frame 0

  constants 'x', 'y', 'z', 'multiply'  

  function2 multiply (r:2='a', r:1='b') ( )

    push r:a, r:b

    multiply

    return

  end // of function multiply



  push 'x', 5

  varEquals

  push 'y', 6

  varEquals

  push 'z', 'y'

  getVariable

  push 'x'

  getVariable

  push 2, 'multiply'

  callFunction

  varEquals

  push 'z'

  getVariable

  trace

end // of frame 0

If you write your code using functions that pass values via arguments, the Flash Player makes greater use of direct registers rather than memory locations (which have to be pushed into registers or onto the stack before they can be used, doubling access time). This is a very interesting finding because it implies that Macromedia is aiming ActionScript toward a more structured coding style that tends to use functions, references, and parameters rather than separate variables.

Experimentation shows that the time required to invoke functions is made up for as you place more code within each function; writing clear, modular code actually increases performance in many applications.

Thus, the Flash Player 7 optimizations that Macromedia advertises are actually most seen when you use the sort of OOP coding style that ActionScript 2.0 promotes.

If you try our examples here with Flash Player 6 (Flash MX) you will see a different result, unless you use Flash Player 6r65 (check the Optimize for Flash Player 6r65 in FilePublish Settings Flash tab), which seems to act very much like Flash Player 7 (probably because it fundamentally is Flash Player 7, apart from the new ActionScript classes added in Flash MX 2004). Looking at previous versions of the Flash Player using Flasm, it becomes obvious that the Flash 7 and Flash Player 6r65 code optimizations are strongly linked to the way that your bytecode makes efficient use of registers and the stack.

But you have to write code that takes advantage of the optimizations, such as by:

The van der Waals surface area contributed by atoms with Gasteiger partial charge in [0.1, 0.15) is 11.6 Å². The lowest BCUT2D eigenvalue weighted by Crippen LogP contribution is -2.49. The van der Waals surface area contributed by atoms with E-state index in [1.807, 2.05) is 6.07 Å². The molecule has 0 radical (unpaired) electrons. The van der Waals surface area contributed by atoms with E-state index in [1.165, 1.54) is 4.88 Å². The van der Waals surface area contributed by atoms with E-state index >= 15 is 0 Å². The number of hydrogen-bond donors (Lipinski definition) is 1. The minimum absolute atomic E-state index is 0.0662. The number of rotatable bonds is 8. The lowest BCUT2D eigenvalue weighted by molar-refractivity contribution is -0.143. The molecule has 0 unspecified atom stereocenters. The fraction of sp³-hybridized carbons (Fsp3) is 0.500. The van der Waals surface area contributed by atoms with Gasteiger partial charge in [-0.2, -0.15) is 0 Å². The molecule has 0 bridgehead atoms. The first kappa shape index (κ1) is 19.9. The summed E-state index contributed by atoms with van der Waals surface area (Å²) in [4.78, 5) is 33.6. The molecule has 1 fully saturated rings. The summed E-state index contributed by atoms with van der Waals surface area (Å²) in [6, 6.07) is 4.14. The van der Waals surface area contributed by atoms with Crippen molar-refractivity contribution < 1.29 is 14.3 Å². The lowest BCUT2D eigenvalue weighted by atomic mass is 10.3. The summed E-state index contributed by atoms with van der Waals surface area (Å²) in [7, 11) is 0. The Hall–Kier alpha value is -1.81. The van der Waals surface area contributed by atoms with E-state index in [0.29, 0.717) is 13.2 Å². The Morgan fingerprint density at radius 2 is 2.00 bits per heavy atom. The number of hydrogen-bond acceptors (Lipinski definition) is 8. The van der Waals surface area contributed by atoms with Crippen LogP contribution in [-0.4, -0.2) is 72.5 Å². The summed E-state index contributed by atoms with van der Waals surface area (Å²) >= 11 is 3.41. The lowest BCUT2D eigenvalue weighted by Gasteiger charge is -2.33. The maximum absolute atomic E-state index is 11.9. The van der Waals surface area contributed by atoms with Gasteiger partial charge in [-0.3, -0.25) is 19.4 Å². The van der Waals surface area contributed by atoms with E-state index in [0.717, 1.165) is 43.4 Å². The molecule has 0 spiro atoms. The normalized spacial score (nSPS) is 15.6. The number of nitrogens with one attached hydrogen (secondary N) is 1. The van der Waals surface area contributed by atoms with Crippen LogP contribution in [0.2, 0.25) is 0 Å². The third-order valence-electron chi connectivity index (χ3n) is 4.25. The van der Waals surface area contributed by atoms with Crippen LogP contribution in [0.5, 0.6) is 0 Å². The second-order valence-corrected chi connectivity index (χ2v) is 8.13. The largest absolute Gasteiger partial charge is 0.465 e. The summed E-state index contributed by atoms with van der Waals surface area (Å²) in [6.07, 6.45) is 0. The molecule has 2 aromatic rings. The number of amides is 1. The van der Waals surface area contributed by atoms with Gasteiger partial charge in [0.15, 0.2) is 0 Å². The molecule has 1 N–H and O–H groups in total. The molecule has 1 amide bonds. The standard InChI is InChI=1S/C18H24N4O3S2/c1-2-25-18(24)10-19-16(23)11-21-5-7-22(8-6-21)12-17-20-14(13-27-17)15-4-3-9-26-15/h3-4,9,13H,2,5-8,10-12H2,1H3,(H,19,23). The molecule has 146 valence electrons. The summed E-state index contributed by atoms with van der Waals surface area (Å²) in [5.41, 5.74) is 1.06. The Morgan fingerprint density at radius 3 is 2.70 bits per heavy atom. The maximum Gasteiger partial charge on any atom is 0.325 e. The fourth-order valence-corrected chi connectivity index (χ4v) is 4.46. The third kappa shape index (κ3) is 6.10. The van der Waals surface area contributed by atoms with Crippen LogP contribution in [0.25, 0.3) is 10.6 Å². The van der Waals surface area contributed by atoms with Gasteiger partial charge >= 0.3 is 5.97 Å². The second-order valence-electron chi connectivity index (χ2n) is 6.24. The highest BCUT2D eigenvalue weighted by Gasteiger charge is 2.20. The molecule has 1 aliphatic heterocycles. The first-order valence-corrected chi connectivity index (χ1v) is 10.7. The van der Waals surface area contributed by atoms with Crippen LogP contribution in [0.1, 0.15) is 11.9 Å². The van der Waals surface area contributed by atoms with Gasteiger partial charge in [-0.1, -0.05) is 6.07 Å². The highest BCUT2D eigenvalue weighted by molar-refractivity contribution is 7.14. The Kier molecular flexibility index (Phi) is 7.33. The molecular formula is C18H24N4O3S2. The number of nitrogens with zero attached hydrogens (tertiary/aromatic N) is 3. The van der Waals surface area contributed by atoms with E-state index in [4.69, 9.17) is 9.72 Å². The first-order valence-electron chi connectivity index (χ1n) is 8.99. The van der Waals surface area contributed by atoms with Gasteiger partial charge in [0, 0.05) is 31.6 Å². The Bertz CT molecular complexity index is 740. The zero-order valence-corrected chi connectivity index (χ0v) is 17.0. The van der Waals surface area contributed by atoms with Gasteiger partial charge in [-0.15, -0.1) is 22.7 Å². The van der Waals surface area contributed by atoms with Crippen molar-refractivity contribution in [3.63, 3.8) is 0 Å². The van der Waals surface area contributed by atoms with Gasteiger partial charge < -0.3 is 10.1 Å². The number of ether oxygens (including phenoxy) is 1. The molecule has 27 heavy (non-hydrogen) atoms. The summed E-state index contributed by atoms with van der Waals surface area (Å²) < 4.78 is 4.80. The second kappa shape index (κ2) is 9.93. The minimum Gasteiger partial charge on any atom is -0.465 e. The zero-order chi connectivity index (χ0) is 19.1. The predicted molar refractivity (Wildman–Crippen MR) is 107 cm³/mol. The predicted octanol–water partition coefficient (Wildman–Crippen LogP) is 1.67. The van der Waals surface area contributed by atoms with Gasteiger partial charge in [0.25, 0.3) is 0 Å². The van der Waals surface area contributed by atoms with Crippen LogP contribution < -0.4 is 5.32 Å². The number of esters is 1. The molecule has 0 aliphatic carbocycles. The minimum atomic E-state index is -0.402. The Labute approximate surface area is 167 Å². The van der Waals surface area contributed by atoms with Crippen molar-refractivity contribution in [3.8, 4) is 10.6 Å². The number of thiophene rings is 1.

• Passing arguments to functions

  • Using local variables

  • Passing the target of an animation routine as an argument rather than using the this property

Another set of tests you may want to make is the differences between ActionScript 2.0 class declarations and ActionScript 1.0-style timeline-based code or prototype-based inheritance.

Hint: ActionScript 2.0's strict datatyping comes at compile time (so there's no performance cost) and class-based OOP uses well-defined functions and local data (both of which lead to code optimizations in the bytecode through use of registers rather than memory). This means that class-based ActionScript 2.0 code produces highly optimized bytecode, as does any structured coding style that uses functions and localization of data within functions and arguments.

Final Thoughts

Flasm is very useful to investigate what becomes of your ActionScript in the final SWF. Although it may initially seem a little difficult to understand, you can easily get a feel for it if you start with short, simple scripts as we have done in the preceding examples.

Flasm is also useful for checking for any ActionScript bottlenecks. Be aware that for motion graphics applications, the performance bottlenecks are caused by Flash's graphic-rendering engine [Hack #68] and not bytecode.

This hack has, of course, only scratched the surface of Flasm and code optimization. If you are an advanced ActionScripter looking for new avenues with which to hone your game, digging into Flasm to see what you can learn about the Flash Player environment will turn up more than a few gems that enable you to squeeze a little more performance out of your SWFs.